year, quite right, everybody would have said well you know there’s a Labor Party, they’re

still meandering around, they don’t stand for anything, they’ll never win an

election. And then you had the West Australian election, you had the Queensland election

and you had the Ryan by-election and everyone now says well Beazley’s a (inaudible) to be

Prime Minister. And even more frighteningly, Crean could be Treasurer. Now let’s just stop

a moment there, and say yes, that is a distinct possibility now and now the public is

entitled to know what they stand for. This meandering around without announcing policies

which they got away for the last 5 years has to come to an end now. The press has to ask

them to step up to the mark and say what they stand for.


But the other side…


And this is what happened on Saturday. Somebody does the first interview with Crean and

says what do you stand for? And he said well I stand for increasing employers

contributions to superannuation. We’re going to put that up 6 per cent for every

employee and the policy is repudiated by his own leader within 24 hours. Now, I think as

people start to focus on the alternatives, and they’re entitled to now focus, we’re going

to get a much better political debate in Australia.


But the flip side of that is that most Australians I reckon could imagine having a beer

with Kim Beazley or Simon Crean, they couldn’t imagine having a beer with yourself or

John Howard. Do you accept that?


No, not in the slightest. In fact I find that whenever I’m having a beer mostly they

want me to shout them as well.


What’s the message…?


And can I say I also find as I’m doing now having a cup of coffee with people a lot of

fun too.


Okay what’s the Governments message into the election? What piece of truth do you want

us to believe?


I think what I’d say to people is this. That running a Government is a pretty tough

business. And it requires competence and it requires people who are prepared to lead and

take the right decisions. And as I look out I think it’s just going to get harder and

harder. And the days of the policy vacuum, the days of the smart one-liner which you hear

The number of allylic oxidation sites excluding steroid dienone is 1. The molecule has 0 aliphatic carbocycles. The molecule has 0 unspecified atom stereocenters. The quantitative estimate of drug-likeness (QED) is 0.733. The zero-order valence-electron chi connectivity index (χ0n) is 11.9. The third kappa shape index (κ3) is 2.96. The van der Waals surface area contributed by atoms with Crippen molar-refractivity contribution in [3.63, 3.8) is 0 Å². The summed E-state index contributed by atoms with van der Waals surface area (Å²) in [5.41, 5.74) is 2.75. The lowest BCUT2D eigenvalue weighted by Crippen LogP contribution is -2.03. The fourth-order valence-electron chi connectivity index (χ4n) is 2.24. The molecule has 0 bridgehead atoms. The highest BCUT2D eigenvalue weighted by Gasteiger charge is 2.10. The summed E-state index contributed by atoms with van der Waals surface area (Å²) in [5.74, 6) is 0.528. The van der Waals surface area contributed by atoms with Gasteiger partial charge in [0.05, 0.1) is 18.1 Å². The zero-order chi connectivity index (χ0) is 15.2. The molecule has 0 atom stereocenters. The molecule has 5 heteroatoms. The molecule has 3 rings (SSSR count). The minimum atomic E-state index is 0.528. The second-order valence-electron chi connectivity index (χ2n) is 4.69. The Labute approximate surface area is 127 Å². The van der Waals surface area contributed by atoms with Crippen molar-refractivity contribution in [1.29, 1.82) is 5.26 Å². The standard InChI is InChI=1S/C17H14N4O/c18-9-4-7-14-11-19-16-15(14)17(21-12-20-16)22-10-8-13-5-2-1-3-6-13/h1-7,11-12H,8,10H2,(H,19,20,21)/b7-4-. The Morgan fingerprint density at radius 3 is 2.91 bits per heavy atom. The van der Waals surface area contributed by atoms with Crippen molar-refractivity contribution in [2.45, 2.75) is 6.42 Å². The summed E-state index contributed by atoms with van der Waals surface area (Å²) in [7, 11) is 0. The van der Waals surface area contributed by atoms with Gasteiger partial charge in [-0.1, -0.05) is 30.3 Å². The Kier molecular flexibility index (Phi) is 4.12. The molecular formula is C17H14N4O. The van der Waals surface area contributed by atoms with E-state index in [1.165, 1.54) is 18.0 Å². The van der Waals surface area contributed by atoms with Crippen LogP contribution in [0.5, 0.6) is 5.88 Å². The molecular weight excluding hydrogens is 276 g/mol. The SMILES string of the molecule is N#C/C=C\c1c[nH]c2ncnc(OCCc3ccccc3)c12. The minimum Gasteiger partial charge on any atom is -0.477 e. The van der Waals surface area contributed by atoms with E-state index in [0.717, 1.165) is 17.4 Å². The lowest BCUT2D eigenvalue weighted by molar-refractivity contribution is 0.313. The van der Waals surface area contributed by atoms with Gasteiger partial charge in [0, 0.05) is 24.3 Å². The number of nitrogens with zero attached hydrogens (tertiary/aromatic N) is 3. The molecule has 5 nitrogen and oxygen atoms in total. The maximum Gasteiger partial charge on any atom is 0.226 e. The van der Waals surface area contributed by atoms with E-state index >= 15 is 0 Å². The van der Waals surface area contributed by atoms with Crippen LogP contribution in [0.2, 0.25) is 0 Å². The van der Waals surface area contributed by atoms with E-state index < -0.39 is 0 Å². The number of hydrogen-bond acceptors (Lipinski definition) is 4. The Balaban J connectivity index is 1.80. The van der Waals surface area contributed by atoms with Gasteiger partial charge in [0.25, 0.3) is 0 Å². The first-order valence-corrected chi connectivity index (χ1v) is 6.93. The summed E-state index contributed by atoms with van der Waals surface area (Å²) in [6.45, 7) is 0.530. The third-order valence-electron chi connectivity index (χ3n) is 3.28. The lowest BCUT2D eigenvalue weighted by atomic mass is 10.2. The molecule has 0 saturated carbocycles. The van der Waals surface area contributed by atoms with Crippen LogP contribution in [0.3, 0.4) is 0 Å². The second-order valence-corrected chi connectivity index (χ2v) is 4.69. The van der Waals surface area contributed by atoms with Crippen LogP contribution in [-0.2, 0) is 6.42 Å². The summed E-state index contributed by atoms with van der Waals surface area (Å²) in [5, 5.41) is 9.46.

from Labor are over. That’s not going to run a country which wants to have decent aged

care and decent education and wants to have proper defence and it has to be strengthened

in the light of all of the challenges that are now in front of us. And I would say that

the Government is showing that it’s prepared to take tough decisions in Australia’s

national interest and we have to continue to make the right decisions to secure our future

now more than ever. I think that’s the point I’d make, more than ever we now have to take

the right decisions to secure our fortunes. It’s not going to come by laziness. It’s not

going to come by luck. It’s only going to come by dedicated and purposeful working towards

that end.


Okay just to finish Peter Costello, what do you fear much, fear most, looking for a big

finish here. What is your greatest fear Peter Costello?


Personal or political?


Take your pick.


Oh look, you know I’m, you know, I think I’m just probably like most parents in our

society. I care a lot and worry a lot about my kids. I want to know that they’re going to

get a good education and have a chance of a job and that we can keep them away from the

drugs menace and like most parents I just want to see a better Australia where they can

fulfil their own dreams. And I would be very worried if we lost that opportunity in this

country. That’s you know I care about, I must say to you the reason I’m in politics is I

care about Australia and its future and that’s the reason I’m in politics and that’s why I

sort of work night and day to try and bring that about.


Thanks for joining us. Enjoy the North-East.


Thanks very much.